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How marketers need to be able to identify and translate campaigns to the right markets

How marketers need to be able to identify and translate campaigns to the right markets [Photo: iStock/Yongyuan Dai]
in Retail and Ecommerce

Ecommerce is a big deal on a global scale, with more and more companies looking to take their operations from within the barriers of their own countries and into new markets across the world. But in order to do this successfully, businesses need to make sure they are getting it right with regards to their marketing online. After all, an ecommerce site can only operate effectively if its target audience knows it exists and what it offers.

For those companies looking to make this move into new markets, there are some challenges that will exist, not least the translation of their marketing campaigns. Making sure that your campaigns are translated from one language into another can present a real challenge of its own, but that’s not all you need to deal with. It’s also vital to track who your customers are, how they interact with brands and shopping sites and where best to move operations to in order to achieve maximum success.

Identifying new markets

One of the first steps in any globalisation process for ecommerce firms is to decide where they want to move their businesses to in terms of new target markets. After all, you can’t start to even consider how to market products to people without knowing who and where they are. This is becoming an easier task to undertake in the modern world, largely thanks to the clear trends that emerge in the growth of ecommerce across the world, but it’s still a vital choice that has to be well considered before final decisions are made.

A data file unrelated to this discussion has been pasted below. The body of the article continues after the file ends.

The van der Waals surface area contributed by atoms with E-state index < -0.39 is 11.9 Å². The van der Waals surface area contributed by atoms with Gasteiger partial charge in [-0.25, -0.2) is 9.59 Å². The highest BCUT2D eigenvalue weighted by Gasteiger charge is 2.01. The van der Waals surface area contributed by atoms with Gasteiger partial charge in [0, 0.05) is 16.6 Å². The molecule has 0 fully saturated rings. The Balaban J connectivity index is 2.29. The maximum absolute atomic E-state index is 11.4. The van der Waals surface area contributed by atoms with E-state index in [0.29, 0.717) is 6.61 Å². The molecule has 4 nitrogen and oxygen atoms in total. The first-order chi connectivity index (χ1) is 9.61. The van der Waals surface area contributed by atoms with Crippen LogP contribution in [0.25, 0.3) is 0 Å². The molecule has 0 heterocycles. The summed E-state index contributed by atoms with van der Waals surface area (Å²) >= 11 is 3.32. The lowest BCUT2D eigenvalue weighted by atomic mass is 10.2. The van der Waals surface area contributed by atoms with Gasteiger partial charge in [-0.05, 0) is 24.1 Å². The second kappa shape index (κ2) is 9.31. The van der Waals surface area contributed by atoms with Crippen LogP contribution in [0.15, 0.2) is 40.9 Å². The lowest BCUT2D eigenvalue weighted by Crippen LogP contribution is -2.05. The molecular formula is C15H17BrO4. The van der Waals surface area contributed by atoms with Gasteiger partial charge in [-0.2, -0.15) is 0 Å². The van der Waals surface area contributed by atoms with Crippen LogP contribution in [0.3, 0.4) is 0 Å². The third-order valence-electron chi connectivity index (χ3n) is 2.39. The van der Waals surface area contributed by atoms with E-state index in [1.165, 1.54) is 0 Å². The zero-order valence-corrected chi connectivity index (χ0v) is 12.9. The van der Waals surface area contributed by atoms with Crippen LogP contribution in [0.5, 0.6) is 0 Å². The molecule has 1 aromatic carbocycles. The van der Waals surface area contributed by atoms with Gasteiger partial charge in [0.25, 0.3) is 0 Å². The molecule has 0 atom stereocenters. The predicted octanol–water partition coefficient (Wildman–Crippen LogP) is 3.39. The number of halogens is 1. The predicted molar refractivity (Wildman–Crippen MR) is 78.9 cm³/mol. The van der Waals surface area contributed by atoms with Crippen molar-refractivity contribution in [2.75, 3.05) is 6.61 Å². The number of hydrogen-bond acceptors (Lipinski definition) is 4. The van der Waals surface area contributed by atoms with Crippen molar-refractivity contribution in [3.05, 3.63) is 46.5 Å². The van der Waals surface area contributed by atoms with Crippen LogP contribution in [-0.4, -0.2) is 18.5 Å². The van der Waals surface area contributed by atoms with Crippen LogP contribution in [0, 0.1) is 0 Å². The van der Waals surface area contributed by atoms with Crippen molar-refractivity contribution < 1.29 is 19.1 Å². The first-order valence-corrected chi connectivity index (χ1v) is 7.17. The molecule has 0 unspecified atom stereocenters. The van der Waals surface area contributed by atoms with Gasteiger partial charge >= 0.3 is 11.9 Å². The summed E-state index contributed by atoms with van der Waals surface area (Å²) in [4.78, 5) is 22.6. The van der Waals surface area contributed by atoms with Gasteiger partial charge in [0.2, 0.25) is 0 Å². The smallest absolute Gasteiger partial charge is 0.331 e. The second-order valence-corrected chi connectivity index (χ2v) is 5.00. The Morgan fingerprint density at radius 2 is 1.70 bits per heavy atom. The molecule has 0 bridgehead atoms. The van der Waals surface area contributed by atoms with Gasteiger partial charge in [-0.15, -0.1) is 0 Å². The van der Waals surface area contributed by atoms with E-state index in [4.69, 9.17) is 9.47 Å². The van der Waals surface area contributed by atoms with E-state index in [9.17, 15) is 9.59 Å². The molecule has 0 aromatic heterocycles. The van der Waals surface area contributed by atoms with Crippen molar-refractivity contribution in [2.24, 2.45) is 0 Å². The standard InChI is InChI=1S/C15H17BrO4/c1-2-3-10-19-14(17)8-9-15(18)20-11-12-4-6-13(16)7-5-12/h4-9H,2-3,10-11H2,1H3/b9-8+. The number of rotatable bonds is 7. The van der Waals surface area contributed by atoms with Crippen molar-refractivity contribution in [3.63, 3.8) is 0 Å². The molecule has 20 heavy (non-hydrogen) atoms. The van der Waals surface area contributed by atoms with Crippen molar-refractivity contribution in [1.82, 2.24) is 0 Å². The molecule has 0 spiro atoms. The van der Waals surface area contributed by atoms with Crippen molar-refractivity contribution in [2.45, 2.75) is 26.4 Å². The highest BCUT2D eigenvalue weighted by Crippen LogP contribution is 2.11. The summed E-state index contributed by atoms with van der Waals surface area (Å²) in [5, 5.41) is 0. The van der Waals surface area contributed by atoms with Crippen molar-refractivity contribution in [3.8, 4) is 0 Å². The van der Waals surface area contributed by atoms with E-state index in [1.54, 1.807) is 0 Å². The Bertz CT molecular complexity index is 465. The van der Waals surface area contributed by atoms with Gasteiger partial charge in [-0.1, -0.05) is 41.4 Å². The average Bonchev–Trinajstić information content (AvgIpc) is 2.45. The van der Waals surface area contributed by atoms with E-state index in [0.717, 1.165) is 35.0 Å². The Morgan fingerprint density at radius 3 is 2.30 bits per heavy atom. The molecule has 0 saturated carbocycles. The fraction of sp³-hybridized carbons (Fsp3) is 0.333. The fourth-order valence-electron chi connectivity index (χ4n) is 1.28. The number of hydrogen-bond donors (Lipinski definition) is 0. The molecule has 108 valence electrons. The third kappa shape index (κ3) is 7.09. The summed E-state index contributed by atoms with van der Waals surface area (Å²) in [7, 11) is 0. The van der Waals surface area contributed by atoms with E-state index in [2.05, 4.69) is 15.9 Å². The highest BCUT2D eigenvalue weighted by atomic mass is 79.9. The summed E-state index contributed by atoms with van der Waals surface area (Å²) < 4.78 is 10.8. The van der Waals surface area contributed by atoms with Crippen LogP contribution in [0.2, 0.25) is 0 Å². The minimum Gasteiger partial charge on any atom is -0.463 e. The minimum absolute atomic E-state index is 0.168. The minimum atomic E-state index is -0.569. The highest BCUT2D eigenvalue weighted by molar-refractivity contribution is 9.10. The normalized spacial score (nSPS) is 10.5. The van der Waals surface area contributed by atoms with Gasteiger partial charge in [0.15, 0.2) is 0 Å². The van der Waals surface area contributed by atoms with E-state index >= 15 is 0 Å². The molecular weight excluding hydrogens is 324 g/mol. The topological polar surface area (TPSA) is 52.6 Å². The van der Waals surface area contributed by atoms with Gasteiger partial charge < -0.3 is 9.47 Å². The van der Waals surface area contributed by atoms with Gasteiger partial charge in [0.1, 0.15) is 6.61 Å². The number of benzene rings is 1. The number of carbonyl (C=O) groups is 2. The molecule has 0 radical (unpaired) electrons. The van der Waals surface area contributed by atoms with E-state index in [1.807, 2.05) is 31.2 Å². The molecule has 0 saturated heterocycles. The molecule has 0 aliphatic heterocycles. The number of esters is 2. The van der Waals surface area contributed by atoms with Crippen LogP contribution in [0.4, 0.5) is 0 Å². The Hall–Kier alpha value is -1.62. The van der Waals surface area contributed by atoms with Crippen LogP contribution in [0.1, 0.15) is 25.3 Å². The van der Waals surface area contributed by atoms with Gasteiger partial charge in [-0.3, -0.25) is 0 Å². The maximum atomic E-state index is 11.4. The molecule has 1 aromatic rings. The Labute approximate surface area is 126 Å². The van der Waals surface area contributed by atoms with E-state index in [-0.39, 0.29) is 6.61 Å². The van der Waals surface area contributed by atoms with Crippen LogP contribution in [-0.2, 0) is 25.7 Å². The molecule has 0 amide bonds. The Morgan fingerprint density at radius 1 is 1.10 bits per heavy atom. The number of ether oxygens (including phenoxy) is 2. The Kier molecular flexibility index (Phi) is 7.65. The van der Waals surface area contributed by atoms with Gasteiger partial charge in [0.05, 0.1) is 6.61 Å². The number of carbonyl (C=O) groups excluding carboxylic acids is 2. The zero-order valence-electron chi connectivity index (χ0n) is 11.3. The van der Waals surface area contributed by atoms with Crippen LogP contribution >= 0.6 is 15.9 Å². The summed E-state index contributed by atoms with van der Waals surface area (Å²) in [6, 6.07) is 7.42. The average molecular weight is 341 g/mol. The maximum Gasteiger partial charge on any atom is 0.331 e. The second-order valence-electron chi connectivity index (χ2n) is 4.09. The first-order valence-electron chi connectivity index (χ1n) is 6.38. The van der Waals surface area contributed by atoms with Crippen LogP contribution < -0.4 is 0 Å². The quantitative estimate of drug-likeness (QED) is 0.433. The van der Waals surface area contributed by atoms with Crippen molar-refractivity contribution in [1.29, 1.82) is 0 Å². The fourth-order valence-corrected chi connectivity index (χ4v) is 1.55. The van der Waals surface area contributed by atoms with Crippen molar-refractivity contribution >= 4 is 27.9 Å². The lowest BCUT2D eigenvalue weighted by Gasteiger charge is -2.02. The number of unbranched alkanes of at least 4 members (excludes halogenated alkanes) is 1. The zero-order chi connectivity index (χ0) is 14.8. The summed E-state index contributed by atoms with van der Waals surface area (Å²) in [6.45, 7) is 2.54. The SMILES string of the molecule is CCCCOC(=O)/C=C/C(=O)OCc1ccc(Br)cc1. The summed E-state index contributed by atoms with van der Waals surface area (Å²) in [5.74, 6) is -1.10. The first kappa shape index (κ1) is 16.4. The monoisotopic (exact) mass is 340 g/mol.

At the moment, it’s becoming more common for businesses to move and translate their sites into Asian markets, and more specifically the Far East, where ecommerce has become big business in recent years. While we would traditionally see the US and Europe as the largest markets for online retail, the impact of countries from the Far East has more than challenged the norm in the past few years.

For example, in recent years, China has emerged as the surprising leader in worldwide ecommerce sales. The Drum reports that while the US online market manages to command about seven per cent of all retail sales on average, in China, the same reading comes in at about 15 per cent, showing how important the market is in the Far East.

It’s a similar story in countries like South Korea. While probably not one that most people would think of when identifying world leaders in ecommerce, buoyed by the fastest internet speeds on the planet and a demand from consumers for mobile shopping that is quick and convenient, South Korea has become the seventh largest online retail market in recent years, with expectations of a rise to $50 million per year in sales for the sector between now and 2018.

Some 65 per cent of internet users in South Korea shop online now, according to PFS data, and with the number of people using the internet rising constantly in the country, this gives added potential to a market that is already really starting to find its feet on a global scale.

Finding markets that are growing, or have the potential for real growth, such as these, is absolutely key to globalising ecommerce projects, and by extension marketing campaigns involved with these. Knowing where your audience is, after all, is the first step in starting a dialogue with them that can shape the future of your online retail business.

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Knowing what the customer wants

When you have identified the markets you want to operate in as a company, the next challenge will come in knowing what the customer wants from marketing campaigns. How and where do they interact with brands? How do they come to site? What devices are they using to make purchases? All of these are pertinent questions that you need to be asking before you kick off the translation of your online marketing campaigns in new markets.